Growing up, I was trained to think the way Christians grow is from experience to experience. Church services were the weekly “experiences” intended to give you the fuel you need to “make it through the week.” Youth camps where the “mountain top” experience where you “rededicated” your life to live more wholeheartedly for God. In just about every aspect experience was presented as the next step for spiritual growth.
Another approach to Christian growth, opposite of experience (or mysticism), is the increase of knowledge. The idea is that those who know the most are the most mature and most godly people around. When someone displays their ability to answer deep questions, we assume they must know God. They must really far in their walk with Christ. The outcome of this approach is that advancement in the Christian life is measured by the amount that one knows intellectually.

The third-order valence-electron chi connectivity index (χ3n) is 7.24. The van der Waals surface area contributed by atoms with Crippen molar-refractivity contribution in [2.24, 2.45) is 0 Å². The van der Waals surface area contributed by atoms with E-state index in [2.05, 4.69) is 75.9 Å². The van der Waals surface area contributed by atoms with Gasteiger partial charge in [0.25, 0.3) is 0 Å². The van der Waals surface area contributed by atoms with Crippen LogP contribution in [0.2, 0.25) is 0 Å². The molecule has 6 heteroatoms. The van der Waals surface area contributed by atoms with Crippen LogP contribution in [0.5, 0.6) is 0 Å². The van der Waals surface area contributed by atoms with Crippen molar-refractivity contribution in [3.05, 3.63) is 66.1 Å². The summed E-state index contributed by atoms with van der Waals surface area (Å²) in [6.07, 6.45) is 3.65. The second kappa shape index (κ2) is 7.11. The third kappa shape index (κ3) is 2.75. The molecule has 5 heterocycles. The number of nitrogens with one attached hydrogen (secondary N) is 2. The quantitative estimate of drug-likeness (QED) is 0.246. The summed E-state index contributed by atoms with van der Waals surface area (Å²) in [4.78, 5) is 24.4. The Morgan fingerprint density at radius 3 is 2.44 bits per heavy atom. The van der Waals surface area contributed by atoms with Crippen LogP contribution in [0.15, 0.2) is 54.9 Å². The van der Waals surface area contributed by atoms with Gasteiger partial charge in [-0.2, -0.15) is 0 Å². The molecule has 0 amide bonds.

These camps of rationalism and mysticism are both right and wrong at the same time. They are right in that it is necessary that we know God, both intellectually and experientially. They are wrong in that they equate spiritual growth by experience and knowledge. The Bible critiques both views with the gospel. We grow in the Christian faith the same way we entered into the Christian faith–by repentance and faith.